Are you having trouble sleeping? Do you regularly wake up feeling as if you haven’t slept at all? Are you feeling the effects of a lack of sleep?
Sleep deprivation is a common and serious health issue which can have both short-term impacts on your daily functionality, as well as a long-term impact on your health and overall wellbeing. It’s important to understand the causes and side effects of sleep deprivation so you can better identify the signs and treat this debilitating problem.
The consequences for not receiving sufficient sleep are wide and varied, ranging from minor ramifications such as lack of concentration and irritability, right through to being more accident prone. If you are experiencing any of the symptoms outlined below you may be suffering from sleep deprivation:
Fatigue is a well-known sign of sleep deprivation and its impact should not be underestimated. Not resting sufficiently over a 24 hour period will reduce a person’s hand-to-eye coordinator to the equivalent of having a blood alcohol content of 0.1.
In fact the latest research on the impact of fatigue from New Zealand’s Ministry of Transport shows that in 2015 alone, fatigue was a contributing factor to 43 fatal car accidents, 119 car crashes where a person was seriously injured and 450 minor car crashes.
It’s clear that a lack of sleep can have fatal consequences, but poor or inadequate sleep can also directly result in irritability and stress. Maintaining a regular sleep deficiency – such as chronic insomnia – can increase the risk of developing crippling emotional disorders such as depression and anxiety.
Even partial sleep loss can have an impact on a person’s general mood.
Therefore, it’s important to know how many hours of sleep is normal in order to try and achieve an appropriate amount of rest each night.
Sleep is as essential for good health as oxygen, food and water.
However, the quantity of sleep an individual needs varies. For example, a shift worker may sleep for seven hours each night and try to squeeze a short nap into their day; whereas others may need to sleep for nine hours straight to be well-rested. On average, adults need at least seven to nine hours each night for optimum functionality.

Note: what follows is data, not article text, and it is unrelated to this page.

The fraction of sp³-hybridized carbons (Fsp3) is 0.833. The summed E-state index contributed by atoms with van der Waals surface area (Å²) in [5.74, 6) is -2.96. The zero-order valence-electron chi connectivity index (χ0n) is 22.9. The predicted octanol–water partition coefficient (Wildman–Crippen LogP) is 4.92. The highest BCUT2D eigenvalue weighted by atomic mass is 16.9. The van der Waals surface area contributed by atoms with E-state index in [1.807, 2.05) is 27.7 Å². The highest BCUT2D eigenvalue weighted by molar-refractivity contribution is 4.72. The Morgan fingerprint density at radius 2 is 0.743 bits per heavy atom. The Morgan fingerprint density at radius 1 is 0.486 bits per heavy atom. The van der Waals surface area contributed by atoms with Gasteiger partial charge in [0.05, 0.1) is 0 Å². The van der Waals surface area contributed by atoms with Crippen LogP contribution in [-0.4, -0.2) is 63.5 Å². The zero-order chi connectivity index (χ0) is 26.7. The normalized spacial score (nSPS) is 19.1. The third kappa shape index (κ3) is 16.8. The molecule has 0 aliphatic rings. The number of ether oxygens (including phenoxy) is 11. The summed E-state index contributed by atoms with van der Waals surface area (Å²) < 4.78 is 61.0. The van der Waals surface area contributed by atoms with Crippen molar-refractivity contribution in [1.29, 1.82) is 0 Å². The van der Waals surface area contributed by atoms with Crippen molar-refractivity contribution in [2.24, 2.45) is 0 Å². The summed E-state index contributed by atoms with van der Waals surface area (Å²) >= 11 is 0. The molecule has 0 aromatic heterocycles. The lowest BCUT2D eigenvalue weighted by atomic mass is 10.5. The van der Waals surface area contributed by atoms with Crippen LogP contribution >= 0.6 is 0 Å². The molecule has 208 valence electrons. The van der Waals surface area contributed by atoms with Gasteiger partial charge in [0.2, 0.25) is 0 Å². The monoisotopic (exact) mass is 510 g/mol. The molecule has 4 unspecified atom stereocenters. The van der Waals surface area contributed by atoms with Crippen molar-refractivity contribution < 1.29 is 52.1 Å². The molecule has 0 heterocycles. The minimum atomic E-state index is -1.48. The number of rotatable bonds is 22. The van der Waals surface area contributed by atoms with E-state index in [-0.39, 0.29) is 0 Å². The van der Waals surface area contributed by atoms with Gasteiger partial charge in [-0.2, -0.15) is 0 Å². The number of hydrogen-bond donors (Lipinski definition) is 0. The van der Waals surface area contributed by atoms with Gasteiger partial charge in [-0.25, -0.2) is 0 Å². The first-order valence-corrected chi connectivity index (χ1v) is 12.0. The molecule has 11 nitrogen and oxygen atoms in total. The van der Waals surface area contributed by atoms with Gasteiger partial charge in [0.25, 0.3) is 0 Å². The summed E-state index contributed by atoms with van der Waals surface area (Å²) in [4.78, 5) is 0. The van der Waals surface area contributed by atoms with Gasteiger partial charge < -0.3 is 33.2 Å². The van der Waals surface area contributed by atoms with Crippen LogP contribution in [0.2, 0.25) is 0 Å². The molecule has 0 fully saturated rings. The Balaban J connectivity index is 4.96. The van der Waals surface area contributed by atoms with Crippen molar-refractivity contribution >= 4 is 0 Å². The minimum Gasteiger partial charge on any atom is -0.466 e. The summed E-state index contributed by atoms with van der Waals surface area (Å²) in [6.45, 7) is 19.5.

There are easily identifiable ways to tell whether you’re receiving enough sleep each night. If you usually go to bed and fall asleep within 15 to 20 minutes, that’s a healthy sign that sleep isn’t a problem. Similarly, when you wake up you should feel refreshed and alert and ready to take on a new day.
However, if you’re waking up for long stretches throughout the night and struggling to fall back asleep, or if your partner comments on sleep disruptions, such as snoring, chances are you’re not enjoying healthy sleep.
While it’s normal to occasionally have trouble sleeping, it is not normal to regularly experience sleep problems or feel tired throughout the day.
If you know you aren’t getting enough sleep or are constantly feeling lethargic, it’s time to reassess the quality of your sleep in order to identify if you’re experiencing a sleeping disorder.
Some of the most popular sleeping disorders include:
Most people have experienced snoring or have heard someone snore at some point in their lives, as the common sleeping disorder affects up to 40 per cent of men and 20 per cent of women. Not only is snoring extremely disruptive to a household, it can also be a symptom of obstructive sleep apnea.
This restless disorder occurs when you cannot sleep or have trouble staying asleep for periods of time. Insomnia can be prompted by stress, illness or something which is causing you to be distressed and upset. An ideal cure involves dealing with the root of the problem, however if this doesn’t eliminate the sleeping issues professional advice should be sought. In extreme cases, sleep deprivation can even lead to psychiatric problems such as disorientation, hallucinations, memory loss and paranoia.
If you have the urge to move your legs (or arms) during the night, you may have Restless Leg Syndrome (RLS). It may be a habitual movement, or one prompted from an ache, tingle or being uncomfortable.
Sleep apnea is the most common sleeping disorder, affecting more than three in ten men and nearly one in five women. Sleep apnea occurs when the soft tissue in the back of your throat relaxes during sleep and blocks the airway, causing you to momentarily stop breathing and snore loudly during sleep. While many people with sleep apnea aren’t even aware that they have the sleeping disorder, it can be extremely disruptive for a bedtime partner and if left untreated, it can lead to serious health problems over time such as stroke, high blood pressure and weight gain.
For more about what sleep apnea is and how it affects you, visit our webpage.
Sleep holds the key to your health and is vital to your overall wellbeing and enjoyment of life. If you’re concerned with the quality of your sleep and want to explore the condition of your sleep health, take our free online sleep assessment available on our website.
The sleep deprivation test is short and with a dropdown menu with answers to choose from, it’s easy to complete. Your answers to the questions will capture an overall picture of your sleep health that will allow the experts at Eden Sleep to assess your needs and provide you with practical solutions to your sleep problems, ensure you’re receiving the best sleep quality possible.
Take Eden Sleep’s free online sleep assessment today.
Snoring, drowsiness and morning headaches could all be signs of a sleep problem, like sleep apnea. If you think you or someone you know may be affected, complete our Free Sleep Assessment right now:TAKE OUR FREE SLEEP ASSESSMENT